View Full Version : Pioneer RT 1020L questions


Rey1
03-14-2012, 12:33 PM
Hello everyone,

Yesterday I scored a Pioneer RT1020L deck from a local thrift. Everything seems to work (havent tested record yet) and it produces good sound on playback. I need to get into the guts and oil the motors and lube the parts. The service manual does not say anything about this. Can anyone tell me if there are oil ports on the motors (if so, where)? also, I assume that I just clean and relube anyplace with evidence of old grease. I have done this before to an old Akai and my Teac 2340, so I am not a complete novice.

Unfortunately, there is about a 3mm wide area of wear on the record and play heads. i checked this in the store but the lighting was poor and my vision is not what it used to be, so I didn't see it. There are no visible gaps, the wear is centered on each head, and the deck sounds good. I don't use my rtr decks too often, so I'm hoping to get a few years out of this before the heads wear out. Any thoughts?

LesE
03-14-2012, 07:20 PM
I also have a 1020L in addition to a 1011L. I'm sure those more knowledgeable will correct me if I'm mistaken but as far as I know, only the capstan bearing and pinch roller shaft need to be oiled on these machines. I believe the motor bearings are permanently lubricated.

My 1011L also has some significant head wear but it still sounds good to my ears and pretty much identical to the 1020L. I suppose that relapping may be an option but if it sounds good to you, then I'd just sit back and enjoy.

GreyOwl
03-14-2012, 08:24 PM
I have also had to oil the bearing in the Guide Roller on the left side on my 1020L. Mine got to squealing once in a while and took a bit to trace it to the guide roller.

Charles

eclectik
03-15-2012, 05:51 AM
The reason there is no mention of oiling motors and lubing parts in the manual is that chances are it doesn't need it. Only if you get squeaks, nosie, and/or sluggish mechanical operation should you consider applying lubricants.

If you say it works, why do you feel you need to open it up? You are likely to create more problems than you solve, so leave well enough alone!

Rey1
03-15-2012, 09:31 AM
Thanks for the replies.

Grey Owl and LesE
It's good to know that this model doesn't need much in the way of oil and lube. Do you oil the capistan bearing and pinch roller shaft from the outside, running the oil down the shaft, or from the inside?


Eclectik,
Concerning why I am opening it up, like most vintage electronics with vented tops, it's a filthy, dust ridden mess in there. I always open up and dust old units that are not sealed to the outside, switches and pots should also be de-oxed. I do this alot, it's a good habit to learn. You should not be afraid to try it.

eddisc
03-15-2012, 12:58 PM
Thanks for the replies.

Grey Owl and LesE
It's good to know that this model doesn't need much in the way of oil and lube. Do you oil the capistan bearing and pinch roller shaft from the outside, running the oil down the shaft, or from the inside?


Eclectik,
Concerning why I am opening it up, like most vintage electronics with vented tops, it's a filthy, dust ridden mess in there. I always open up and dust old units that are not sealed to the outside, switches and pots should also be de-oxed. I do this alot, it's a good habit to learn. You should not be afraid to try it.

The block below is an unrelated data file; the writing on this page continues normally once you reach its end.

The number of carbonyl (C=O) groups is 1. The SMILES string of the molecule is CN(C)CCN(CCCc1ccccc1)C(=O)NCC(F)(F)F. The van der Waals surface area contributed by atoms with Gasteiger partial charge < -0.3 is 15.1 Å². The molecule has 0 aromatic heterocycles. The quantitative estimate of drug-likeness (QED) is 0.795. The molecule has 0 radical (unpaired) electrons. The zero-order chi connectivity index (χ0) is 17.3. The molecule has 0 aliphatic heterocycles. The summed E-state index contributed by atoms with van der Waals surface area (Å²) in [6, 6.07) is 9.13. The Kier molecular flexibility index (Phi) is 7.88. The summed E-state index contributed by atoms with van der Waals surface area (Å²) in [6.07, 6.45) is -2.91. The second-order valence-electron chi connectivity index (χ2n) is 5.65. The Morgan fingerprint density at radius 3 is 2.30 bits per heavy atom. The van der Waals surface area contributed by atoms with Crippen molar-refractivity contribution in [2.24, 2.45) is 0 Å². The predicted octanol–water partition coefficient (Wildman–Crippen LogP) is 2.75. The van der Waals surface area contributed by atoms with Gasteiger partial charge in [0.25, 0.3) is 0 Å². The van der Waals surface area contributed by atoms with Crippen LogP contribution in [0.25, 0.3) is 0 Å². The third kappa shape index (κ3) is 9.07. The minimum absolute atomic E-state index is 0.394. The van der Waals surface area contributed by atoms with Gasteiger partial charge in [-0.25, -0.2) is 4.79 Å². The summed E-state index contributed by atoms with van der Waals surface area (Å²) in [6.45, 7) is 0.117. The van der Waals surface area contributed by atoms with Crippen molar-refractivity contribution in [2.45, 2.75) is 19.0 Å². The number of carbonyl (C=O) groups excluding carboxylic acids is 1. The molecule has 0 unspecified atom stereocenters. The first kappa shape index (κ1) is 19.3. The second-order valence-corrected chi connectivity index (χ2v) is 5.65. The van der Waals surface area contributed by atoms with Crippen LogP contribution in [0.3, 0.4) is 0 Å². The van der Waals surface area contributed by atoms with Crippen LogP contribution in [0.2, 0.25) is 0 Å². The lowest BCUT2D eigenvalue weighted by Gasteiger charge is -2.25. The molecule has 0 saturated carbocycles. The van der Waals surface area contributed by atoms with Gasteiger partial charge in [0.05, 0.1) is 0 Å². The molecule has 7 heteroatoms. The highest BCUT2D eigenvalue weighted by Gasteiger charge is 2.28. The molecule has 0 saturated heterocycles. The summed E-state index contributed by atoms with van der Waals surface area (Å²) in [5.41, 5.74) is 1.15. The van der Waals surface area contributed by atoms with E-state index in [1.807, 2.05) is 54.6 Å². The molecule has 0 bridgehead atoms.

...and preventative MAINTAINance Is not A BAD WORD (OR HABIT)

LesE
03-15-2012, 07:51 PM
Do you oil the capistan bearing and pinch roller shaft from the outside, running the oil down the shaft, or from the inside?



Yes, I apply oil from the outside. The process of oiling the capstan and pinch roller should be similar to your Teac. To access the capstan bearing, you need to unscrew the aluminum dust cap. Under the dust cap is a thin rubber oil seal and a felt washer. The problem I ran into is that the rubber seal had hardened and when I tried to remove it, a piece broke off. That allowed me to get a couple of drops of oil behind the seal but I need to find a suitable replacement.

eclectik
03-16-2012, 05:11 AM
Eclectik,
Concerning why I am opening it up, like most vintage electronics with vented tops, it's a filthy, dust ridden mess in there. I always open up and dust old units that are not sealed to the outside, switches and pots should also be de-oxed. I do this alot, it's a good habit to learn. You should not be afraid to try it.


You've misunderstood what I was saying. (For the record, I've been repairing audio for two decades and know what I'm talking about). It is one thing to clean out dust and apply contact cleaner to crackly pots. It is another to go oiling motors etc, without any reason. I've seen the results of over zealous amateur lubrication work like this all too often....

Just some advice, you're free to take it or leave it of course.

Rey1
03-16-2012, 09:32 AM
Thanks LesE, I'll give it a go this weekend.

Rey1
03-16-2012, 09:42 PM
Ok,

I've taken off the back and bottom, did a good cleaning and de-oxed all the pots and switches i could reach. I cleaned the main belt and wheel, put it back together, flipped it over and oiled the capistan (even was able to get the rubber grommet out and reinstalled) and pinch wheel. I put it all back together and played a prerecorded Kenney Baker jazz reel. Sounded great, all the highs are there. I tried the record function and it worked great as well. It's a sweet machine. Thank you all for your help.

Cheers!